Friday, June 27, 2008

Bush 'Torture' Lawyers Duck Questions

By Jason Leopold
June 27, 2008

Mixing haughty disdain with semantic quibbling, two key legal architects behind George W. Bush’s “war on terror” tactics brushed aside congressional questions about how the administration fashioned its harsh interrogation policies that human rights experts say crossed the line into torture.

Former Justice Department lawyer John Yoo and Vice President Dick Cheney’s chief of staff David Addington also downplayed their roles in formulating the theories of presidential power that gave Bush wide latitude to order that detainees be subjected to painful treatment to break them down.

Read on.


Anonymous said...

"Haughty" and "disdainful" are terms used critically and from a distance to belittle the subjects. But the inability of the solons interviewing these brazen malefactors to make them speak truthfully indicates the potency of their positions. And that the topic of the asserted legality of torture and the undiminishable power of the president is not sufficient to alarm citizens to demonstrate their contrary values and beliefs indicates to me that the environment is much more lethal to such protest and belief than we care to see.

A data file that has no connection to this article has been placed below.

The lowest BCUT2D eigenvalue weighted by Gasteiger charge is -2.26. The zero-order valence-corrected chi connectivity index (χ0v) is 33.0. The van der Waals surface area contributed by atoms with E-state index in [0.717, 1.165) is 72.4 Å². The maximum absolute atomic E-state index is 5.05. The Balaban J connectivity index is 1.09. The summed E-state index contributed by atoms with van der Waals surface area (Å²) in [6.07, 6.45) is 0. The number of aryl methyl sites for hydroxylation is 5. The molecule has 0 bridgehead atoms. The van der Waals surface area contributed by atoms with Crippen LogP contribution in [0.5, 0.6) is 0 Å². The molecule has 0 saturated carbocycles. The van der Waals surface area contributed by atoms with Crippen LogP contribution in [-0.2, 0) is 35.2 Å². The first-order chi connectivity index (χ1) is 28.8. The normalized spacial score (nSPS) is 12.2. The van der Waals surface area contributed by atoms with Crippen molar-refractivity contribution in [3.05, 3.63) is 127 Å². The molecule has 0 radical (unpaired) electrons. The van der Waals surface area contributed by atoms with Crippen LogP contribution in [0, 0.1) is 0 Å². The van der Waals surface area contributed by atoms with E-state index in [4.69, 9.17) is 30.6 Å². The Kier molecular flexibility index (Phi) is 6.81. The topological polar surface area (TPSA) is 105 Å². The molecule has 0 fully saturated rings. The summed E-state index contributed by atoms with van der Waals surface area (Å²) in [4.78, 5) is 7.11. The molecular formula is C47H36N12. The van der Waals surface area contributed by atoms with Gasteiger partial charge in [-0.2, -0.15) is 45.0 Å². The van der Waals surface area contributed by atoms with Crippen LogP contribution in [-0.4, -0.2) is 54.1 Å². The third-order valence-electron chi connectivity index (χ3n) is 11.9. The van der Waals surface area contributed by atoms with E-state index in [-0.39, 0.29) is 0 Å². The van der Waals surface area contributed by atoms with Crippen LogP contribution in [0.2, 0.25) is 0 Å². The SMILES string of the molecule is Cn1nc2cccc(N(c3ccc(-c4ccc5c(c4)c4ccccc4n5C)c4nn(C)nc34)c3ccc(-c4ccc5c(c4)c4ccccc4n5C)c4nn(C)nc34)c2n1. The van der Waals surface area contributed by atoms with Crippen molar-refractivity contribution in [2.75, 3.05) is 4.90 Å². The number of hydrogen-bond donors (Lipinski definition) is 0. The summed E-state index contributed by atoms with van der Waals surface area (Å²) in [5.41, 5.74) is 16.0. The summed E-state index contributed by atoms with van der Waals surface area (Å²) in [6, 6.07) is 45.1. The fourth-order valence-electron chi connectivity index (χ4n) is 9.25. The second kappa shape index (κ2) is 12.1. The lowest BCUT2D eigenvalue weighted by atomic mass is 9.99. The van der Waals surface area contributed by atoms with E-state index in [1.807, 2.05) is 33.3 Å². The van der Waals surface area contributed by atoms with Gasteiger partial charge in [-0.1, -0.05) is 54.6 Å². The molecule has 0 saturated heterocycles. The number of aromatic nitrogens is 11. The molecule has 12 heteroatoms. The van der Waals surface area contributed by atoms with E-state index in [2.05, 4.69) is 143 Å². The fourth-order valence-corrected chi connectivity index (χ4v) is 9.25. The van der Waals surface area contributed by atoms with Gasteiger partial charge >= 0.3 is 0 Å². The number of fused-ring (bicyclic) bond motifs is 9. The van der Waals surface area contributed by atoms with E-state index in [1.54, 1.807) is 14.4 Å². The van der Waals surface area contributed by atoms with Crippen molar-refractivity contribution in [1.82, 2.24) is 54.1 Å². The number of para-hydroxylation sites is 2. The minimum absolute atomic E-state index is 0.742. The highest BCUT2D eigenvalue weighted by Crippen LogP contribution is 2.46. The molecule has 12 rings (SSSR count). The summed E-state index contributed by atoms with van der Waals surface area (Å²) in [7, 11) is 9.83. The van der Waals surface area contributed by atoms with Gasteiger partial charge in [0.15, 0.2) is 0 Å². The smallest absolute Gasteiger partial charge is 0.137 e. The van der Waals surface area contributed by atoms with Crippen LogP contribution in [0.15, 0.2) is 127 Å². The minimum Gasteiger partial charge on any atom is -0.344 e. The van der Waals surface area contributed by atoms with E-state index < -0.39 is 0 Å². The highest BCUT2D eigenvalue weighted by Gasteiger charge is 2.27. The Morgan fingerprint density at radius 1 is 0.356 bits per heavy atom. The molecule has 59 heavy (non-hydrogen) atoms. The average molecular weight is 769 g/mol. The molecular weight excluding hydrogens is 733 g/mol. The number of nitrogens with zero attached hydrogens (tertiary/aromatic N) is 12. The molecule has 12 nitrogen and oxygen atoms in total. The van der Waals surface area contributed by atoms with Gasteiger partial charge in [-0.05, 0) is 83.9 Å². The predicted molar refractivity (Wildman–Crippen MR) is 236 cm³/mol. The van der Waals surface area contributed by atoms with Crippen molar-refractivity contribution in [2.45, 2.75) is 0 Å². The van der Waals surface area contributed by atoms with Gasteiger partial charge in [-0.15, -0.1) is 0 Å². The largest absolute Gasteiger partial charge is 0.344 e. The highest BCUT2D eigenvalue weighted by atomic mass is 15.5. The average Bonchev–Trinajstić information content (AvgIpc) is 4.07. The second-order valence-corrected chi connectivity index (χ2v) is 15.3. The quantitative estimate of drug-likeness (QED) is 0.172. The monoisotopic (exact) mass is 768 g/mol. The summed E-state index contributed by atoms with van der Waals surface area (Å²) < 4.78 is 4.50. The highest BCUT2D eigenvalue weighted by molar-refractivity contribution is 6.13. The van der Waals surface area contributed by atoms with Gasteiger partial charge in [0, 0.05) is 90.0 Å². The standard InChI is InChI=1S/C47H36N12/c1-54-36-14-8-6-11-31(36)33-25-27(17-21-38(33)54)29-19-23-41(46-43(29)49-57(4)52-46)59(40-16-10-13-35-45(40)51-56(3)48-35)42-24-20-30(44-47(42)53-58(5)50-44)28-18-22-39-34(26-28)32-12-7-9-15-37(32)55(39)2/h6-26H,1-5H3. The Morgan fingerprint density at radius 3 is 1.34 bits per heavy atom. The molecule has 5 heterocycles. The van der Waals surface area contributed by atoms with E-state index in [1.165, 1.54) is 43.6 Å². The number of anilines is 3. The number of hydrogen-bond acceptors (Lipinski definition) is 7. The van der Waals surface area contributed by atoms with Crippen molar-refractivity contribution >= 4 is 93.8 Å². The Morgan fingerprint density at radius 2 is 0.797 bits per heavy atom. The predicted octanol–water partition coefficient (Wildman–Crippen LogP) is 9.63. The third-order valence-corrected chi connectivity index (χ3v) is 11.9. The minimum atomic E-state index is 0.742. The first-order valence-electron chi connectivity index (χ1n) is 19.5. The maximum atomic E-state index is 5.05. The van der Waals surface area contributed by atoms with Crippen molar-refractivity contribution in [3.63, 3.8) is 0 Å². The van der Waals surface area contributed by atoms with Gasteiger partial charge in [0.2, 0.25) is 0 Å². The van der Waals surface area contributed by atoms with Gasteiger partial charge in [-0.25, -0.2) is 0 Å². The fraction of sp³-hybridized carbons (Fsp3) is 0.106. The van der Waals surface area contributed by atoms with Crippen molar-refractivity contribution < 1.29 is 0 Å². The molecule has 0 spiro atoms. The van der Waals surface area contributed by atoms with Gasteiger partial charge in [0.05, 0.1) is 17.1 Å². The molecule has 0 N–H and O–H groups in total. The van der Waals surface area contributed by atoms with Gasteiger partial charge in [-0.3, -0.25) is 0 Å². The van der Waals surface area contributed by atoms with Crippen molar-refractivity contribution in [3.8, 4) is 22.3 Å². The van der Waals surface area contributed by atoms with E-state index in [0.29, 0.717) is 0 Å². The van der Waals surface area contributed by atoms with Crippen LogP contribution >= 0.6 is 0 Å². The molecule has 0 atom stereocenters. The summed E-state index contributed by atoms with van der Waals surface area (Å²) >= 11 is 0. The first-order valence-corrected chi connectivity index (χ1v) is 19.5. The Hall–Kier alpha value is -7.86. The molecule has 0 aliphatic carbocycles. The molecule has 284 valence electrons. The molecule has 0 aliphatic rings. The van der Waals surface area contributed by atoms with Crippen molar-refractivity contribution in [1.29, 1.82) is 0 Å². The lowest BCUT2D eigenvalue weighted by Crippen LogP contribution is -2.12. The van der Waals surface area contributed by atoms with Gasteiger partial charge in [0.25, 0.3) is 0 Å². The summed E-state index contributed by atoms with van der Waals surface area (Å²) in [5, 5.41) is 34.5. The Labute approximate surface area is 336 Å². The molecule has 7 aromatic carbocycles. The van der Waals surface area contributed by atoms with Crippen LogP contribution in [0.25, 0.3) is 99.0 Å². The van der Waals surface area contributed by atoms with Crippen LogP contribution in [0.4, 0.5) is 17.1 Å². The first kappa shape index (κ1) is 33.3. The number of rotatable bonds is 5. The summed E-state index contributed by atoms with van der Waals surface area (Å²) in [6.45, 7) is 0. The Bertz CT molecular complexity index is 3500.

Alan B. said...

The only correction I would make to Parry's otherwise excellent commentary is that waterboarding is not "simulated drowning." A victim of waterboarding is actually drowning ]. The torturers merely stop short of actually killing him. And while the victim might rationally know that the torturers will stop before he dies, it is an absolutely involuntary reflex to react as if you are dying and to panic. If water is going in your nose and mouth and into your lungs, you are drowning, whether you die or not.

And I would also agree with Anonymous that part of the problem with these hearings is that the Congressmen let Yoo get away with characterizing their questions as unfair or too broad. That's nonsense.

Oh, and since John Yoo's memo was not just academic theorizing on justifications for torture but was an instrumental part of a program that actually implemented torture, that should mean his tenure at U. Cal. Berkeley can be revoked, and he can be fired. What a disgrace that he is on the faculty there or anywhere.